The area of bomb detection is already one that makes extensive use of automated devices, but it’s likely that such machines will soon make their way from the battlefield to public spaces such as train stations and airports.
In our current climate, luggage left in public spaces has to be treated with the utmost caution, yet manually examining these items comes with obvious risks.
Automated bomb detection
A team of German researchers have developed a remote controlled robot that’s capable of assessing the danger of a situation, whilst also producing 3D images of the contents and shape of the luggage (as evidence in case it is explosive).
The team, from the Fraunhofer Institute for High Frequency Physics and Radar Techniques FHR in Wachtberg, have worked with the North Rhine-Westphalia State Office of Criminal Investigation, the Leibnitz University in Hannover, ELP GmbH and Hentschel System GmbH in developing the device.
It consists of a multimodal sensor suite complete with wave scanner, high-res digital camera and a 3D monitoring system. It’s controlled remotely by bomb disposal engineers.
The 3D cameras enable an accurate representation of the scene to be created, whilst the wave scanner checks the contents of the luggage.
Beyond harms reach
“Up to now our techniques have not allowed us to form a 3D outline of suitcase bombs, and it has been impossible – or only partially possible – to make a spatial map of the contents. With the sensor suite we can visualize in three dimensions what’s inside a luggage item, and so determine the composition of the bomb and how the parts are arranged in the luggage,” the team say.
This technique gives experts the ability to assess any threat very quickly, whilst at the same time preserving evidence about the potential bomb.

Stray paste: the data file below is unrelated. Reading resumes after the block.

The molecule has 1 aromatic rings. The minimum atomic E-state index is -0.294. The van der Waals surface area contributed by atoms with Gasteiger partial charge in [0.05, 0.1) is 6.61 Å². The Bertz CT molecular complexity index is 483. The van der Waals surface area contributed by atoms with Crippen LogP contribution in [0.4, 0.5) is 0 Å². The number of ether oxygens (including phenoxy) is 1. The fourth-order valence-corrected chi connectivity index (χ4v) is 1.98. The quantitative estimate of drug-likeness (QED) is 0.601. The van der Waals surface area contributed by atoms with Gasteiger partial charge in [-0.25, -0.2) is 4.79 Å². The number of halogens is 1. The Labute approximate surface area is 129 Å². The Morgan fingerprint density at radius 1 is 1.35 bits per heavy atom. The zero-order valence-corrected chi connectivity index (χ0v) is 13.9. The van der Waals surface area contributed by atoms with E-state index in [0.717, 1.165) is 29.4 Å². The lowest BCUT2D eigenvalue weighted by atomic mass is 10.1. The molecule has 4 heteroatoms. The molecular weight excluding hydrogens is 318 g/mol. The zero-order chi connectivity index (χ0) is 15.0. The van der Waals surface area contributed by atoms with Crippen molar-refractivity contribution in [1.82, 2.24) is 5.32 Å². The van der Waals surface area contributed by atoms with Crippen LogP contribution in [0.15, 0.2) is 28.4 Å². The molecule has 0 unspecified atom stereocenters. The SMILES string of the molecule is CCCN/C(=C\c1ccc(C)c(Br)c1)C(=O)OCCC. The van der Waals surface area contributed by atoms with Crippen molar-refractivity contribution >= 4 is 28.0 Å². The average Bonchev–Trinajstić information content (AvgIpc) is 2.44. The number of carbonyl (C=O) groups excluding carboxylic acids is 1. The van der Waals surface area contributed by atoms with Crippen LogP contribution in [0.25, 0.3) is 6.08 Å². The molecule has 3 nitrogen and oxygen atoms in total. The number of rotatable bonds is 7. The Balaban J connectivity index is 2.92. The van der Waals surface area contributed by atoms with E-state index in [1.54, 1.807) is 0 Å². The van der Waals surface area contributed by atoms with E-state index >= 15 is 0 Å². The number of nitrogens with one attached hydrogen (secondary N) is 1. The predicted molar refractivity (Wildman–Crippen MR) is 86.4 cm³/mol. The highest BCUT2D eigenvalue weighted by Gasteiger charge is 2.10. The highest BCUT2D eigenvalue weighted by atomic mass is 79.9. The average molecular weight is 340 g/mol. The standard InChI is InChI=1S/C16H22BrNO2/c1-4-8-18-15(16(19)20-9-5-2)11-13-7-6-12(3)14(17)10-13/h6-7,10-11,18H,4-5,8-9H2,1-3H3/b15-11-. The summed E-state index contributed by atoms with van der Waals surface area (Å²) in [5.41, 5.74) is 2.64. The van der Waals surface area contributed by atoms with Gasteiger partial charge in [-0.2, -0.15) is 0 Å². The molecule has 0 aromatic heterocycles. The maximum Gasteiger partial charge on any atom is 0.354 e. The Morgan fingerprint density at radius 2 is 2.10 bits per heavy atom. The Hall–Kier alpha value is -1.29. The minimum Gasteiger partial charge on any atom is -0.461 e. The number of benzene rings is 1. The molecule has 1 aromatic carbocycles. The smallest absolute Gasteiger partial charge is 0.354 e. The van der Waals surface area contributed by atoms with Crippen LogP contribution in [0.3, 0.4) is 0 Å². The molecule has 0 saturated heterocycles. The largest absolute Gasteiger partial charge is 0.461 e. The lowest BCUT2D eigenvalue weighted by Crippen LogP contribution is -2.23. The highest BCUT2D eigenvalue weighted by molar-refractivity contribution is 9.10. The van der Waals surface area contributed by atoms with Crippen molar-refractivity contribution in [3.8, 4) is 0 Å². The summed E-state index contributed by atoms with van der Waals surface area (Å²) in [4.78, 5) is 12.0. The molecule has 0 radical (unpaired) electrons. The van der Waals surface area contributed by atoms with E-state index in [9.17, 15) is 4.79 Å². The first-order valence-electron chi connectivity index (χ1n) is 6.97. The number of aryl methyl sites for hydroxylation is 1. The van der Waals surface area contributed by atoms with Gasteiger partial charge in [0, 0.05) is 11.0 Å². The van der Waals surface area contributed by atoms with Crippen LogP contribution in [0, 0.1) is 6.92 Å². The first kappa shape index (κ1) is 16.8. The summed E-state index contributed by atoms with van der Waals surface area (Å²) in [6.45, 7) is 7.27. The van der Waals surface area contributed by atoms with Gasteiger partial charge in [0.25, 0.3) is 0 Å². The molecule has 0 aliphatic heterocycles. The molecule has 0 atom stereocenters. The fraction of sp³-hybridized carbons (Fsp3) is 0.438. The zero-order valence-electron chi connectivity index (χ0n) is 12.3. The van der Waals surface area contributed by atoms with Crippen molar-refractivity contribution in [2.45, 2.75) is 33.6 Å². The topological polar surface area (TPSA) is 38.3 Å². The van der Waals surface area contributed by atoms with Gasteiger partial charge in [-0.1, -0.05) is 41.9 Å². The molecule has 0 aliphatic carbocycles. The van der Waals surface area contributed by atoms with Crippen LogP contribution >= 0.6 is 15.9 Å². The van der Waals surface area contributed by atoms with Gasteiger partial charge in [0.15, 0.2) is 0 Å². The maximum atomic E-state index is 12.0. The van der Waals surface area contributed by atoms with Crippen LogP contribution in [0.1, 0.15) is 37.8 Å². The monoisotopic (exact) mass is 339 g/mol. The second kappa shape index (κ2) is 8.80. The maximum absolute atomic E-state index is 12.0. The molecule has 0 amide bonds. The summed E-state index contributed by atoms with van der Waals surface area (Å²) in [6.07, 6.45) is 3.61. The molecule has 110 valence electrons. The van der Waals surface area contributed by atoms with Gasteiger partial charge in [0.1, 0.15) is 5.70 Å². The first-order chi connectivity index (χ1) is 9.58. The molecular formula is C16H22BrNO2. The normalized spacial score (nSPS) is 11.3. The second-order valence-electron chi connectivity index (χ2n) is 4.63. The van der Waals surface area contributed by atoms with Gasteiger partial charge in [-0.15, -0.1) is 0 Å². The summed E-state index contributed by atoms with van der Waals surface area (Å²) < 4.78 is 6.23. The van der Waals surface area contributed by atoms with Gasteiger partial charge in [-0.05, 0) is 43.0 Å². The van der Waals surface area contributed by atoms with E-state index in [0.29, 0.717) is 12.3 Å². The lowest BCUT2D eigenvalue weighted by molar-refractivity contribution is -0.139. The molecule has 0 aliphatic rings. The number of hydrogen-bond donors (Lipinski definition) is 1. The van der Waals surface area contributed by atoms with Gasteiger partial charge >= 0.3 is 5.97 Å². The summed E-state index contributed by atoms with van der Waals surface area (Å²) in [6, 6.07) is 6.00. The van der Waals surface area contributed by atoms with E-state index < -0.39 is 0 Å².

This is crucial as traditionally bomb disposal experts would need to destroy suitcase bombs, which obviously made it difficult to then continue investigations.
Central to the fast operation of the device is the millimeter wave scanner that the team have developed to provide rapid reconnaissance of the scene.
“For the radar we make use of the synthetic aperture radar, or SAR, principle, by which the sensor is moved along a trajectory, a kind of track – from left to right in front of the case, for example – and the Doppler information generated in the process is used to create an image,” the team says.
The team next hope to develop the device further to allow it to better gage the optimum trajectory for surveying the object. This typically depends on the shape of the object, it’s position within the environment, and of course, it’s position relative to the robot.
It’s hoped that a demonstrator product will be available in April of this year, with extensive field tests then beginning in 2017 before a planned commercial launch in 2019.